Evidence of the range of arthropod species existing in the Baldwin Hills Natural Area is limited to the collection of evidence located at the Natural History Museum of Los Angeles County. In a recent study urban ecologist attempted to sample the existing fauna by breaking down the arthropod title into several subgroups. This page will provide information on the moths and butterflies (Lepidoptera), beetles (Coleoptera), ants, bees and non-parasitic wasps (Hymenoptera) and spiders, scorpions (arachnida). These subgroups were selected based on the ease at which one can identify the species and local expertise.
The Baldwin Hills natural area is home to both native and exotic arthropod species that rely on the diversity of flora found in the area. Researchers discovered that the loss of coastal sage scrub habitat also leads to a reduction of native arthropod species, as many rely on the one abundant coastal sage plant specimens for food and shelter. A major example of this relationship is the example of buckwheat and butterfly species. The isolated and sparse existence of buckwheat in the study area, raises concerns that the area might fail to support different butterfly populations.
A recent study found that the exotic arthropods, argentine ant, pill bug and earwig thrived in the Baldwin Hills natural area. These introduced species evolved outside of the context of Los Angeles, and do not have to worry about predators, parasites or tough competition. The introduction and proliferation of exotic species creates new competition for the native arthropods. Of the native species the ones most sensitive to increased competition, are the species that rely on a small type of habitat and resources to survive. Unlike the more sensitive native species, the generalists are able to adapt to the changes that both humans and the exotic fauna have brought.
European Honeybee (Apis mellifera)
Do you like honey? Then take a quiet moment to thank the European Honey Bee. Originally from South Asia, the habitat of this species has been dramatically increased thanks to human migration. Europeans brought the bee with them across the Atlantic ocean in the midst of the 17th century, where they eventually found their way to the pacific shores in California. These bees are known for the creation of honey, a product that humans have used and enjoyed for centuries. One can tell the honey bee apart from a bumble bee by its smaller and more slender size, and difference in coloring.
California Black-faced Bumble Bee (Bombus californicus)
The California Black-faced Bumblebee is part of the larger bumble bee family. These bees are identified by their size (often larger than their European counterparts). The California Black-faced Bumblebee evolved to have yellow hair on the second body segment, while the rest of the abdomen and face grow black hairs. These are “loud” insects and one can often hear the hums of their wings when the bee is close by. Like all other bumble bee species the California Black-faced bumblebee colony will die in the winter, and reborn by the queen for the coming spring.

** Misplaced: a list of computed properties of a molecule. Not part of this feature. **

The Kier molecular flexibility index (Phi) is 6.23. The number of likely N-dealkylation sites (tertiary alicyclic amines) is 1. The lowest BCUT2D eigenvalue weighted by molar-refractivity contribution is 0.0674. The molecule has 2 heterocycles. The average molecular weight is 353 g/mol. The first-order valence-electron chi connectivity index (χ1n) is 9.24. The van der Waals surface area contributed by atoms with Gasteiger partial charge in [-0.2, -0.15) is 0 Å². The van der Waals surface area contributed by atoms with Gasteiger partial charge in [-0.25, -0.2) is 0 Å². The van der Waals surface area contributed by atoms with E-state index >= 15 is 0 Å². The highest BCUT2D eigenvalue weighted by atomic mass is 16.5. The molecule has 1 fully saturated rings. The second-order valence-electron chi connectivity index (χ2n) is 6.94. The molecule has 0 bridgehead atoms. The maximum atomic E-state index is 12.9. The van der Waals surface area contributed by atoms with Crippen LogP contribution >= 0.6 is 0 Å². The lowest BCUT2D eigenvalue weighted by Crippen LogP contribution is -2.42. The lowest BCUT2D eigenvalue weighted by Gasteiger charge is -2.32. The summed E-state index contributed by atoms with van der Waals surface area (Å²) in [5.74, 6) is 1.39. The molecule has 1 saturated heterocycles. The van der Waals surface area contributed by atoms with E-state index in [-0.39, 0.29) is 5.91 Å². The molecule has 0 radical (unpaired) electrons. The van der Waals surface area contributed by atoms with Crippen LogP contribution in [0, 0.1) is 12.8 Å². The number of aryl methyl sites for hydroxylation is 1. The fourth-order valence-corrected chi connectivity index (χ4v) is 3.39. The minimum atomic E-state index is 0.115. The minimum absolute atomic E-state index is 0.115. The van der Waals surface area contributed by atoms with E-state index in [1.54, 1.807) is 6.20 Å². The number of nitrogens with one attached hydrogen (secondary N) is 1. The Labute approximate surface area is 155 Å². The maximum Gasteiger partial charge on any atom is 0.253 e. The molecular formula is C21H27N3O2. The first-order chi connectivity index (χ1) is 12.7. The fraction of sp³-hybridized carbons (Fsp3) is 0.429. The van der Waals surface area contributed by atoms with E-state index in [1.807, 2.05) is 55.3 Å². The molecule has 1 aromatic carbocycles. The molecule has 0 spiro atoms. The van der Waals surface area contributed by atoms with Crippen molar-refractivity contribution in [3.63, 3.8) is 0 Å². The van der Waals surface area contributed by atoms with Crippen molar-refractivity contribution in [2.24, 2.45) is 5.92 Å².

Yellow-faced Bumble Bee (Bombus vonesenskii)
The Yellow-faced Bumble bee is part of the larger bumble bee family and evolved to have yellow hair on the fourth body segment and the face.These are “loud” insects and one can often hear the hums of their wings when the bee is close by. Like all other bumble bee species the California Black-faced bumblebee colony will die in the winter, to later be reborn by the queen for the coming spring.
Western Tiger Swallowtail (Papilio rutulus)
With a wingspan of up to 4 inches, The Western Tiger Swallowtail is classified as a large species of butterfly. The Western Tiger is recognized by its bright yellow wings, marked with several black stripes extending down at various lengths. The Swallowtail originally adapted for riparian habitats, can now be found in both urban and suburban human settlements. In its early stages of life as a caterpillar, the Western Tiger’s most popular food choices include the local willow, sycamore, and alder.
Anise Swallowtail (Papilio zelicaon)
The Anise swallowtail is slightly smaller than its Western Tiger counterpart, (3.5 inches vs 4 inches wing span). The wing pattern of the Anise Swallowtail follows the yellow and black color combination, but lack the consistent black striping pattern. The habitat area of the Anise swallowtail has severely diminished due to the reduction of Los Angeles’ Sweet Fennel (Foeniculum vulgare) population. The Anise swallowtail relies on the sweet fennel plant to serve as a host for the butterfly’s eggs and larvae. Alternative host plants include carrots and parsley that might grow in surrounding gardens.